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Article
Publication date: 1 January 1992

E.G. Sieverts, J. Figdor, S. Bakker and M. Hofstede

In this series, specifications, properties and test results of microcomputer software for information storage and retrieval are listed and compared. This article is…

Abstract

In this series, specifications, properties and test results of microcomputer software for information storage and retrieval are listed and compared. This article is devoted to the previously defined category of end‐user software, sometimes also referred to as bibliographic formatting software. Eight different programs have been tested and assessed: Archivist, BIB/Search, Library Master, Notebook II, Papyrus, Pro‐Cite, The Ref‐Filer and Reference Manager. All programs run under MS‐DOS, though there are also Apple Macintosh versions for Pro‐Cite and Reference Manager. For each of the eight programs about 100 facts and test results are tabulated. All the programs are individually discussed as well.

Details

The Electronic Library, vol. 10 no. 1
Type: Research Article
ISSN: 0264-0473

Article
Publication date: 1 January 1994

Eric G. Sieverts and Marten Hofstede

The more than 3700 data presented in the tables of preceding articles in this series, pertaining to 37 different software packages for information storage and retrieval…

Abstract

The more than 3700 data presented in the tables of preceding articles in this series, pertaining to 37 different software packages for information storage and retrieval (ISR), may seem overwhelming to the reader who needs to make a well‐founded choice. To make this task easier, some general questions can be asked with respect to the required ISR application. These questions can be summarised as: What sort of information? How much? For whom? For what purpose? At what cost? The discussion about user needs, typical applications and lists of demands centres around these five basic questions in relation to the categories of retrieval software which were identified in the six earlier articles. They cover the whole range from bibliographic software to advanced full‐text retrieval software.

Details

The Electronic Library, vol. 12 no. 1
Type: Research Article
ISSN: 0264-0473

Article
Publication date: 1 March 1991

Eric G. Sieverts and Marten Hofstede

In this first article of a series, several categories of microcomputer software for information storage and retrieval are distinguished and characterised: (1) classical…

Abstract

In this first article of a series, several categories of microcomputer software for information storage and retrieval are distinguished and characterised: (1) classical retrieval systems, (2) end‐user software, (3) indexing programs, (4) full‐text retrieval programs, and (5) personal information managers. In addition, the special retrieval techniques of hypertext and best‐match searching are discussed. The 20‐odd programs which will be assessed in subsequent articles are characterised according to these categories. As an introduction to the coming comparison and assessment, a systematic listing and discussion of properties and functions of ISR software is presented.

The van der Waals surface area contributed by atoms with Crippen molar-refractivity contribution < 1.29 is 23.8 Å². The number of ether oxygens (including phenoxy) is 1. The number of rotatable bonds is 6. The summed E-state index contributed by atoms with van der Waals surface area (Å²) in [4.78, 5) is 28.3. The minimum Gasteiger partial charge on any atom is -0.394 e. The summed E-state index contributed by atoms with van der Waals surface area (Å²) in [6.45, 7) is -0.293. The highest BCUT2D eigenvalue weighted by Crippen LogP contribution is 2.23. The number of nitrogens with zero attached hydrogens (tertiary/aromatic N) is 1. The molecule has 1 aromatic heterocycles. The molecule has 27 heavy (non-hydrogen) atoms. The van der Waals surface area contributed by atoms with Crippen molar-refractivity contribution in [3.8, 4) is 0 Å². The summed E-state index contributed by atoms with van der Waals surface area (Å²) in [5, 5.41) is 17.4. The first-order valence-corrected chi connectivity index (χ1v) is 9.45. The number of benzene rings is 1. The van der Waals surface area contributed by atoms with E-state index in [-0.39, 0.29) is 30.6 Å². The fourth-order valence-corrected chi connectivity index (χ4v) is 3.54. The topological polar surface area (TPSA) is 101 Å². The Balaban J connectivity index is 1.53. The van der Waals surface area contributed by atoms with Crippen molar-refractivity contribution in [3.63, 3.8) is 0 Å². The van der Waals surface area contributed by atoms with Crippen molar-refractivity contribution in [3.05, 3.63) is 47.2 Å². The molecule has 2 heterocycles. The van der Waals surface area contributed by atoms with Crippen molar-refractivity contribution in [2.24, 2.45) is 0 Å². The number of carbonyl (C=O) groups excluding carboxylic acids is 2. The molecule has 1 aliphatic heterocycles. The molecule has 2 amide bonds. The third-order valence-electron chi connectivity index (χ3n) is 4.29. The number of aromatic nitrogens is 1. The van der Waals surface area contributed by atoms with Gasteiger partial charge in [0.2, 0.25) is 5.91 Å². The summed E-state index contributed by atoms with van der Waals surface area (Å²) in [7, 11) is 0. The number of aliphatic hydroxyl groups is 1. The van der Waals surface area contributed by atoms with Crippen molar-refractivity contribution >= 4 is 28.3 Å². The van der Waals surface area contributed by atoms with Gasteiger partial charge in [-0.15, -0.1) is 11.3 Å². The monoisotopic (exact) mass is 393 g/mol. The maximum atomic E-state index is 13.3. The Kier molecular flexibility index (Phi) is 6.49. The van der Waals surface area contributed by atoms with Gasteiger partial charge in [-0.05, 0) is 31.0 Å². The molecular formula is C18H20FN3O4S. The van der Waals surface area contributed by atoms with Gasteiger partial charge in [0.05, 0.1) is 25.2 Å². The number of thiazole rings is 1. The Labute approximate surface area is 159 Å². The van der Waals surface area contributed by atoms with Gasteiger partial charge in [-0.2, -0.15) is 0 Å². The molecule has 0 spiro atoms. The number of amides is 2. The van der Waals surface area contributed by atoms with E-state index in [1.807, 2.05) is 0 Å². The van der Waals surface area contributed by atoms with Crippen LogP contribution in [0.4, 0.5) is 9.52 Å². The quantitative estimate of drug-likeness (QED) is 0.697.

Details

The Electronic Library, vol. 9 no. 3
Type: Research Article
ISSN: 0264-0473

Article
Publication date: 1 October 2001

Wouter Mettrop and Paul Nieuwenhuysen

An empirical investigation of the consistency of retrieval through Internet search engines is reported. Thirteen engines are evaluated: AltaVista, EuroFerret, Excite…

Abstract

An empirical investigation of the consistency of retrieval through Internet search engines is reported. Thirteen engines are evaluated: AltaVista, EuroFerret, Excite, HotBot, InfoSeek, Lycos, MSN, NorthernLight, Snap, WebCrawler and three national Dutch engines: Ilse, Search.nl and Vindex. The focus is on a characteristics related to size: the degree of consistency to which an engine retrieves documents. Does an engine always present the same relevant documents that are, or were, available in its databases? We observed and identified three types of fluctuations in the result sets of several kinds of searches, many of them significant. These should be taken into account by users who apply an Internet search engine, for instance to retrieve as many relevant documents as possible, or to retrieve a document that was already found in a previous search, or to perform scientometric/bibliometric measurements. The fluctuations should also be considered as a complication of other research on the behaviour and performance of Internet search engines. In conclusion: in view of the increasing importance of the Internet as a publication/communication medium, the fluctuations in the result sets of Internet search engines can no longer be neglected.

Details

Journal of Documentation, vol. 57 no. 5
Type: Research Article
ISSN: 0022-0418

Keywords

Article
Publication date: 11 May 2020

Hohjin Im and Chuansheng Chen

This study sought to examine the relation of cultural practices and values with favoritism and nepotism/cronyism. Additionally, this study's purpose was also to examine…

Abstract

Purpose

This study sought to examine the relation of cultural practices and values with favoritism and nepotism/cronyism. Additionally, this study's purpose was also to examine how trust mediates the relation between culture and favoritism.

Design/methodology/approach